Companies should have internal subject matter experts in place who can be made accessible prior to the release of relevant content. John Glaser, CEO of Siemens Healthcare, noted in our Spring 2014 article on social business that he prescreens his own social media communications by a small global audience of trusted advisors to prevent these types of miscommunications.
Limitations of real-time marketing: emotion. Oreo demonstrated the potential benefits of real-time sports marketing with their “You Can Still Dunk in the Dark” tweet during the Superbowl blackout. The KLM situation, however, demonstrates its potential drawbacks.
One reason people enjoy watching and following sports is that they become emotionally invested in their teams. Fans of winning teams look to celebrate. Fans of losing teams often feel dejected and angry. These emotions can raise the stakes of social media communication, particularly during, or just after, a key game — and the more dramatic or important the game, the more heightened the emotions.
Such emotionally charged environments can create potentially dangerous situations for companies in social media. If employees are emotionally invested in an event — as was likely the case with KLM following the dramatic win — these emotions may influence the messages employees post to a company’s social media accounts.
Emotions may also influence how customers perceive these posts, amplifying even small gaffes and providing upset supporters of the losing side an opportunity to lash out. The result is that your company’s social media presence can become the location where disappointed fans air their grievances.
One solution: Craft content prior to an event’s outcome, when emotions are more subdued. After all, the number of possible outcomes of a sporting event is relatively limited. It may limit a company’s flexibility to respond in “real time,” but such limits may be beneficial in highly charged situations.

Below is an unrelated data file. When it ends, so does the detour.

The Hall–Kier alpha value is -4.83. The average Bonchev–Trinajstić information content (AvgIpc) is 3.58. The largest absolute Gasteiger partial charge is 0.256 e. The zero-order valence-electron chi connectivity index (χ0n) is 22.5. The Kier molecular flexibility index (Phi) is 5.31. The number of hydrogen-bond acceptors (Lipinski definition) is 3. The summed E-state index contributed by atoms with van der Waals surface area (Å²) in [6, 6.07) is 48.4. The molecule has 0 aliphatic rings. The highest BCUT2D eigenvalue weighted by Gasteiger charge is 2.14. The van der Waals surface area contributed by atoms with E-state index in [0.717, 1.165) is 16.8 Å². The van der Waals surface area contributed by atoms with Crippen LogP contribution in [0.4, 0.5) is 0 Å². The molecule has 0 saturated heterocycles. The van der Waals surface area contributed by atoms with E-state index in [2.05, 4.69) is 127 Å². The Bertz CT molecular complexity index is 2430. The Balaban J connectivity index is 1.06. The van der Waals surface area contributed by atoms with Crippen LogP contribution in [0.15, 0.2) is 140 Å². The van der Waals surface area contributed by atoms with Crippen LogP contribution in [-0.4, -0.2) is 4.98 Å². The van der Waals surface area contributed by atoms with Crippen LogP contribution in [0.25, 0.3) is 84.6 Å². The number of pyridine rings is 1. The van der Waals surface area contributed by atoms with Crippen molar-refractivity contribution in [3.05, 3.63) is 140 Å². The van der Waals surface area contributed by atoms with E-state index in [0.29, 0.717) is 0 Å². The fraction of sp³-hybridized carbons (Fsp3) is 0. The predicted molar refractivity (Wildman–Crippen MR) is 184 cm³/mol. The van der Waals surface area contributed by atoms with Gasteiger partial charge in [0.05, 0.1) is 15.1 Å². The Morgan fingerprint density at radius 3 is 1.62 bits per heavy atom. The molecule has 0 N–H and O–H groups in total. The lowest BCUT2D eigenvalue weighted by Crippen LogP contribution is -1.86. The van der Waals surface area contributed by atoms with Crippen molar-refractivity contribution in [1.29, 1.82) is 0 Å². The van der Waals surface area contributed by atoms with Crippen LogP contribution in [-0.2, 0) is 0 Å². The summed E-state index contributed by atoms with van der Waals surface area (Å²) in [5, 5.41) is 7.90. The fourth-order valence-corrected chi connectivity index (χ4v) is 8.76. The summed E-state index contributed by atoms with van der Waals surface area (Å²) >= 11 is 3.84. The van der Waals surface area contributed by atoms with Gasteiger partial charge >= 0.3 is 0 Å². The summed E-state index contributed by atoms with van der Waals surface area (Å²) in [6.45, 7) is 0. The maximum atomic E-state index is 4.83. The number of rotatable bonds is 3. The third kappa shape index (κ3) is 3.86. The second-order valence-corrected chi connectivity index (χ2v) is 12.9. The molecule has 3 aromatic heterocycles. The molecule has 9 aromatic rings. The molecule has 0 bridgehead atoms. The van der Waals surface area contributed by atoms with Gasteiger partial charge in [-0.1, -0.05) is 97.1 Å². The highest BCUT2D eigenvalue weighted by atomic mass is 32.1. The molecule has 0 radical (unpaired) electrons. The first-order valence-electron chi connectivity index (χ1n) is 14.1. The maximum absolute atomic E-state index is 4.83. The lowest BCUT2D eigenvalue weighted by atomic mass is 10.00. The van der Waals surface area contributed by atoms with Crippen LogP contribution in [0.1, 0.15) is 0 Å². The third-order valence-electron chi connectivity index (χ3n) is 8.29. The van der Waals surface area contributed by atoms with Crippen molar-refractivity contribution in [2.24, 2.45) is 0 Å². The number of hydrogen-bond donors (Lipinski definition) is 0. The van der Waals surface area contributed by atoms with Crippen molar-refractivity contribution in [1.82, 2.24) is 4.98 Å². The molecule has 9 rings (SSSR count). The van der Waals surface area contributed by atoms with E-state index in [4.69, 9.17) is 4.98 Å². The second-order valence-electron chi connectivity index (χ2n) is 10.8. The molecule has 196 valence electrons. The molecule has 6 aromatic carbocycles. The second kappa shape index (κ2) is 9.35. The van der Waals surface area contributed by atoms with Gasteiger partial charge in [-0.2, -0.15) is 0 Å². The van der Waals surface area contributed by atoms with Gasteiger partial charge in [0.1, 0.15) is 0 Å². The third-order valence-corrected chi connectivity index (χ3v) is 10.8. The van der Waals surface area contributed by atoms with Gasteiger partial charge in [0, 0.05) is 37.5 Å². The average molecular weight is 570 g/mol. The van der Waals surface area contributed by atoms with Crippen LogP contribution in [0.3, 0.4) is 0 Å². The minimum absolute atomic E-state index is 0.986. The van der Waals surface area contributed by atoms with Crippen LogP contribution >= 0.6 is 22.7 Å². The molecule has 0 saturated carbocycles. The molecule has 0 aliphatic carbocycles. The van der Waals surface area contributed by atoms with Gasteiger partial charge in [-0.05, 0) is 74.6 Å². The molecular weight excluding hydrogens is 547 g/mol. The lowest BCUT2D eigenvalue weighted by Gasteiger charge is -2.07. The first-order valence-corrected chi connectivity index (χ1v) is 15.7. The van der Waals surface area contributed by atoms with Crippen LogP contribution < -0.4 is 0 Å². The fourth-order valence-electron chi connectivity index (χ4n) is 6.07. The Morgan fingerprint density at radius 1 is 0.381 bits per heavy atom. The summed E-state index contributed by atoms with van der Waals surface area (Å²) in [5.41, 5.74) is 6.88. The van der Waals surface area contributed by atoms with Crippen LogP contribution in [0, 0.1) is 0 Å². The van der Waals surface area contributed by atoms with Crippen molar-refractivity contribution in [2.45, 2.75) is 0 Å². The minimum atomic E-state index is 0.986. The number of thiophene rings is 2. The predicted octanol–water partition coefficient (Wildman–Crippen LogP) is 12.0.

Informality has its limits. Companies are often encouraged to develop an informal and often playful voice with their social media presence. Doing so can build rapport with customers. In sports, this informality is often expressed in good-natured ribbing of one’s competitors, more colloquially known as “trash talking.” This type of informality, while often appropriate on the field or in the arena, should be avoided in social business. Context matters — a trash-talking athlete can grin or high-five an opponent to show it’s all in good fun, but a corporate Twitter account can’t. Social media trash talk can result in negative feelings by people who do not understand or appreciate this type of informality.
I can’t help but be reminded of Bull Durham, a movie about minor-league baseball, in which an experienced athlete is passing on advice to a younger colleague on dealing with the media. “You’re gonna have to learn your clichés — they’re your friends.” Sports clichés may be boring, but they also don’t get anyone upset and result in a social media firestorm. With a global social media audience ready to respond, it’s more important than ever to be a good sport with social business.